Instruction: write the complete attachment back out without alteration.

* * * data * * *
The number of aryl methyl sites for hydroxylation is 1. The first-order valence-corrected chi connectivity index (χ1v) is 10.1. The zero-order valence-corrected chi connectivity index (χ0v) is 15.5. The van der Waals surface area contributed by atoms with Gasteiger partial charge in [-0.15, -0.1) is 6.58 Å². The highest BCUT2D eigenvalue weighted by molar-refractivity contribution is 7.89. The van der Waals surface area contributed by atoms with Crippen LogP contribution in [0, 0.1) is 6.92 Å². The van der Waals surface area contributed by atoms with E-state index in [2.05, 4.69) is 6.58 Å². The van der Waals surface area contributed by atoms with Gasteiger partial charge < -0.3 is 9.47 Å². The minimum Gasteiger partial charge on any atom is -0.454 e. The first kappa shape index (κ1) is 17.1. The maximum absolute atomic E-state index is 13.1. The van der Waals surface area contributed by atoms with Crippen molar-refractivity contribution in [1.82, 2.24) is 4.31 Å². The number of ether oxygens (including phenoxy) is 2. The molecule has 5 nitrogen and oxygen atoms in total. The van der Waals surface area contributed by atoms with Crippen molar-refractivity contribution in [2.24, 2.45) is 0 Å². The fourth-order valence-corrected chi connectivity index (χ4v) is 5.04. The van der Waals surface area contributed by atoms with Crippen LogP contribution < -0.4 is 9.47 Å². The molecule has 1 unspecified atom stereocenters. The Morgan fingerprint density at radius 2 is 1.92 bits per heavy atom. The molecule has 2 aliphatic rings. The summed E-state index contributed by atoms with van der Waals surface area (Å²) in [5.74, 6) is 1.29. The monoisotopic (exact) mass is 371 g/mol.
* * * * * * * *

The number of aryl methyl sites for hydroxylation is 1. The first-order valence-corrected chi connectivity index (χ1v) is 10.1. The zero-order valence-corrected chi connectivity index (χ0v) is 15.5. The van der Waals surface area contributed by atoms with Gasteiger partial charge in [-0.15, -0.1) is 6.58 Å². The highest BCUT2D eigenvalue weighted by molar-refractivity contribution is 7.89. The van der Waals surface area contributed by atoms with Crippen LogP contribution in [0, 0.1) is 6.92 Å². The van der Waals surface area contributed by atoms with E-state index in [2.05, 4.69) is 6.58 Å². The van der Waals surface area contributed by atoms with Gasteiger partial charge < -0.3 is 9.47 Å². The minimum Gasteiger partial charge on any atom is -0.454 e. The first kappa shape index (κ1) is 17.1. The maximum absolute atomic E-state index is 13.1. The van der Waals surface area contributed by atoms with Crippen molar-refractivity contribution in [1.82, 2.24) is 4.31 Å². The number of ether oxygens (including phenoxy) is 2. The molecule has 5 nitrogen and oxygen atoms in total. The van der Waals surface area contributed by atoms with Crippen molar-refractivity contribution in [2.24, 2.45) is 0 Å². The fourth-order valence-corrected chi connectivity index (χ4v) is 5.04. The van der Waals surface area contributed by atoms with Crippen LogP contribution < -0.4 is 9.47 Å². The molecule has 1 unspecified atom stereocenters. The Morgan fingerprint density at radius 2 is 1.92 bits per heavy atom. The molecule has 2 aliphatic rings. The summed E-state index contributed by atoms with van der Waals surface area (Å²) in [5.74, 6) is 1.29. The monoisotopic (exact) mass is 371 g/mol.